We also did not find effect differences by whether or not other interventions were included with mentoring or mentoring was part of a multi-component intervention than when it was offered on its own. This leaves open whether or not the effects when other interventions are present is attributable to mentoring. The lack of effect does suggest that mentoring, at least as represented in these collected studies, has effects apart from those attributable to other interventions. However, it may be that this lack of difference is due to quality of specificity in descriptions of mentoring programs such that when a program is mentoring only or when other interventions occur incidentally or planfully along with it is not always determinable with certainty. Knowing more about whether adding other components add to, have not effect, or diminish mentoring benefits can provide basic direction for program planners and also may be critical in cost effectiveness analyses. Such information may also be important in considering characteristics such as the relative popularity of mentoring, relative ease of training and sustaining mentoring systems, and other factors that might make mentoring favored as a stand alone or as part of a multi-component intervention.

Similarly, we did not find differences by whether or not implementation extent and fidelity of implementation of expected activities and program features was undertaken. While what comprises a mentoring program to test fidelity against is in some cases not clear, the impression from the limited number of studies we could code for this is that this field is behind others in such design and evaluation considerations. As with the others noted here, more attention to this would likely improve understanding and improve efficiency of program improvement.

Moderation tests of four key processes found to be mentioned frequently in the literature and in description of some programs found that at least two matter in regard to effects. Programs that included emphasis on emotional support and those that emphasized advocacy for the recipient had larger effects. While teaching and modeling/identification did not significantly relate to effect size, there was some suggestion these may be worthwhile foci of attention in mentoring design. Perhaps with more studies that could be coded and more attention to documentation of such processes, the role of these four processes can be better delineated. One contribution of this meta-analysis is to undertake some defining of what constitutes and differentiates mentoring from other approaches. This seem fundamental to identifying what is common to mentoring programs and what makes them distinctly useful. The present results suggest programs might want to ensure emotional support from the mentor is emphasized but also methods and opportunities to advocate could also be helpful. Our results in regard to the latter are consistent with those reported by DuBois et al. (2011) for mentoring in general when measured across many outcomes.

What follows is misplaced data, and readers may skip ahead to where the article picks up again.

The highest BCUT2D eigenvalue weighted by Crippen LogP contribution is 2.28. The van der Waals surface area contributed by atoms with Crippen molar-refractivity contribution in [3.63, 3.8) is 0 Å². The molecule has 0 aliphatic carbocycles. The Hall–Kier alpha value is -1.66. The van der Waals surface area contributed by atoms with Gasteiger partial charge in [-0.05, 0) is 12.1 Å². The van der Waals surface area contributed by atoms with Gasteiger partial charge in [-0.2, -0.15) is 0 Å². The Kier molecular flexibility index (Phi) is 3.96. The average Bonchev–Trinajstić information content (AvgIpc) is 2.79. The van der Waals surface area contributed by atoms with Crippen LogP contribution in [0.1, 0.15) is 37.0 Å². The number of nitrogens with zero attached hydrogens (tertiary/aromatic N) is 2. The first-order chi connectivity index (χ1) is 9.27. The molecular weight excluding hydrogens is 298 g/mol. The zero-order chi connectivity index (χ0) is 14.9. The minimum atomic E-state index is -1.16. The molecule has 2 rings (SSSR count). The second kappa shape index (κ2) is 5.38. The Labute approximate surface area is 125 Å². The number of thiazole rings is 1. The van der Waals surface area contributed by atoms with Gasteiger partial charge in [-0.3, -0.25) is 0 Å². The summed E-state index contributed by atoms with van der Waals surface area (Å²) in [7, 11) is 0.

These findings are consistent with prior meta-analyses that overlap in focusing on mentoring. As reported by Lipsey and Wilson (1998) and DuBois et al. (2002, 2011) these analyses suggest general support for mentoring for intervention related to delinquency and closely associated outcomes. However, as with those analyses, sparse information had to be relied on to try to delve into what might explain these effects. The lack of specificity constrains comparisons, undercuts confidence about what it is that constitutes the processes and implementation features that make mentoring effective. Given the prominence of mentoring in attempts to address these critical public health and youth problems, such a lack of systematic attempts to unpack mentoring and to understand it within a conventional framework for evaluating interventions is surprising. It is also striking that funding and promotion of these efforts proceeds without more stringent evaluation, including more careful identification of population of interest, inclusion criteria, skills and training of providers, content and theorized processes of component effects, fidelity tests, and implementation levels for intent to treat.

Figure 2

reports effects related to academic achievement.

Figure 3

reports effects on aggression or externalizing behaviors.

Nonpartisan Education Review / Articles: Volume 6 Number 1

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Mentoring At-risk Youth:

Improving Academic Achievement in Middle School Students



 

James H. Lampley and Kellie C. Johnson

East Tennessee State University

 



 


                                    

 

Abstract


Research supports the implementation of mentoring programs as potentially successful approaches to meeting the needs of at-risk students. This study examined a mentoring program entitled: LISTEN (Linking Individual Students To Educational Needs). The LISTEN mentoring program was a district-sponsored, school-based program in which at-risk, middle school students were identified by the school system and mentors were recruited specifically to assist these students with school performance or related issues. Mentors, in this study, were classroom teachers, school counselors, administrators, custodians, librarians, teaching assistants, retired teachers, and cafeteria employees. Archival data from the 2003–04 and 2004–05 academic years were analyzed. A statistically significant difference was found for all three of the study’s criterion variables (GPAs, discipline referrals, and attendance records) between those measured in the 2003–04 academic year (pre-intervention) and those measured in the 2004–05 academic year (post-intervention). Forty-nine of the fifty-four LISTEN participants experienced academic achievement gains in all three areas of the study.